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You Gotta Fight For Your Right To…Repair?

Posted in auto industry, Car Tech, Cars, Concept Cars, Design, Emissions, Expensive Cars, Ford, Luxury Cars, Politics by Suzanne Denbow | July 12th, 2008 | 3 Responses |

There is a piece of legislation currently trying to push its way through Congress known as the Right to Repair Act. According to the explanation on the bill’s website, the Right to Repair Act “…would develop regulations requiring car companies to share the same information and tools that they make available to their franchised dealers with the independent service industry and car owners.”

To the everyday consumer, this sounds like a great idea. Finally, you don’t have to pay an arm and a leg to have your ten-year-old Benz serviced at the dealership just because your neighborhood mechanic is terrified to even attempt to fix the crankwalk. I myself understand this unique problem, as I own a 12-year-old Volvo. Although I perform most of the maintenance myself, when I’m in over my head I take it to a professional mechanic. Invariably, upon hearing the word “Volvo,” one of two expressions appears on the master-technician’s face, either:

1. Dollar signs as he begins tabulating the cost of each part he will be forced to order directly from the manufacturer since Volvo parts are not interchangeable


2. Sheer, unadulterated, grown-man, terror, at the prospect of having to stumble through a mass of intricately individualized, sophisticated electrical and mechanical codes (true fact: the Mobile Audio guy at Best Buy literally took one look at the after-market sound system I wanted installed, put it down gently on the car seat, and slowly backed away).

Over the years, I’ve come to anticipate these reactions and have become fairly adept at handling the “virgin” mechanic. It requires much the same patience one would demonstrate when attempting to coax a skittish deer out of the forest: no sudden movements or loud noises. It also helps if you lure them slowly to the car while uttering non-threatening, soothing messages like, “It’s just routine maintenance…don’t be afraid little guy…” and “…why don’t you come over, nice and easy like, and we’ll have a look under the hood? I promise it won’t bite…”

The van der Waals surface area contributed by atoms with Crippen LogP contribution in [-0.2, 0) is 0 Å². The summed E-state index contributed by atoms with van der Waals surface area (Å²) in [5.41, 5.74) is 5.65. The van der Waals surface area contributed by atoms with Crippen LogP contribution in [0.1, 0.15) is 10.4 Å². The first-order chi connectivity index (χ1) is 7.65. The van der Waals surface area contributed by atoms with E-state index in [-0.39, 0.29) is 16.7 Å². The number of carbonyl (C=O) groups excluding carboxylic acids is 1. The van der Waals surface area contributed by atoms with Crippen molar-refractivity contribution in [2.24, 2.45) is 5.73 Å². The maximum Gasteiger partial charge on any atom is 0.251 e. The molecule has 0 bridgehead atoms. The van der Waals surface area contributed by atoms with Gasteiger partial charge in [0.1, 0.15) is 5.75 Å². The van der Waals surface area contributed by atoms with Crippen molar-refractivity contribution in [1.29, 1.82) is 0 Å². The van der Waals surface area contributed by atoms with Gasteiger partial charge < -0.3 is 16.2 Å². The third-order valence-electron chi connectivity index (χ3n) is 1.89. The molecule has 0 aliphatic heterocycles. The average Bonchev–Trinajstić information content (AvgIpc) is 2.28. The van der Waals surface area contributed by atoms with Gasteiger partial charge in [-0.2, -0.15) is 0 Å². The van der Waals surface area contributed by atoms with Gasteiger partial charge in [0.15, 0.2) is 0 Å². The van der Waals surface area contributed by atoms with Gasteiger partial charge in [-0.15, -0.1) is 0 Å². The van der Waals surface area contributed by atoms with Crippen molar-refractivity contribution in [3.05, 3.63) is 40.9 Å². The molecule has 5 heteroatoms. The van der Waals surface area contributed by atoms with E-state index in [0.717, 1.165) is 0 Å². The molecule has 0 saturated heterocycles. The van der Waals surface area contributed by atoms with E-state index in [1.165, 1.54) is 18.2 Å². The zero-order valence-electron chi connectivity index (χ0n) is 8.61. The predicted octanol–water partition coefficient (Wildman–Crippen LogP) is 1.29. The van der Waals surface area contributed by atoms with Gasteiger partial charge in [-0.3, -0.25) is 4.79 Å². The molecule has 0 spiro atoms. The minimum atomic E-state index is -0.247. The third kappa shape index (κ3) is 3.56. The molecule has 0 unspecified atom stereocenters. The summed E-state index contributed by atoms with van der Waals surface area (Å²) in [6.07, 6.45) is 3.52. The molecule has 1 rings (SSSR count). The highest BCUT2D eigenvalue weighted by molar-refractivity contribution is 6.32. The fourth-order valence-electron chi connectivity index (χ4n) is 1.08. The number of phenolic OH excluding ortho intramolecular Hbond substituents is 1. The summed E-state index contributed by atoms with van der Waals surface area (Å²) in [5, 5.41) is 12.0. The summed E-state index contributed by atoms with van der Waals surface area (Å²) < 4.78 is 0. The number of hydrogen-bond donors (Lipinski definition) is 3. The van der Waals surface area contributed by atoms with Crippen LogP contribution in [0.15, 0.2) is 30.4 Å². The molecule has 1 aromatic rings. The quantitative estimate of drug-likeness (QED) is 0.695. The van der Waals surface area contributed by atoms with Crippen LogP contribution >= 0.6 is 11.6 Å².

Despite the fact that I can empathize with difficult-to-repair European-model car owners though, I don’t support the Right to Repair Act. It’s a frivolous piece of legislation that neglects to take into consideration the fact that cars are not a right.  There is no constitutional statute that guarantees the inalienable right of every American citizen to own a really sick ride. That’s a luxury, and as such, it is ludicrous to hold an automobile manufacturer responsible for anything other than what is explicitly stated in the service agreement. Car companies are being portrayed as these huge conglomerates whose sole intention is to make money, and who don’t give a damn about whether you the consumer can afford to keep up with their standards of living – and you know what? That’s a dead-on-balls accurate assessment. They don’t give a damn about affordability, because they don’t have to. The automobile industry is exactly that – an industry, it’s a business. It’s not a philanthropic endeavor, nor should it be. Lamborghini does not spend hundreds of thousands of dollars on the brightest engineers in the business so you can go and stick a Ford Taurus intake filter in your Diablo. If you’re looking for a vehicle that can be routinely serviced with Bondo and some strategically placed duct tape, then bypass that 3-series BMW and take a look at a Geo Prism. Or take the bus.

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3 Responses

  1. tim says:

    You’re right about the car being a luxury, and even more to the point, it’s a liability. It’s not a right to own a car, it’s a privilege; and doing so comes with the fact that it’s a machine and it’s going to need troubleshooting and repair. But as a car owner, you’re also entitled to pimp your ride in whatever fashion you deem appropriate, whether that means upgrading your exhaust system or throwing a brand new Garmin on the dash.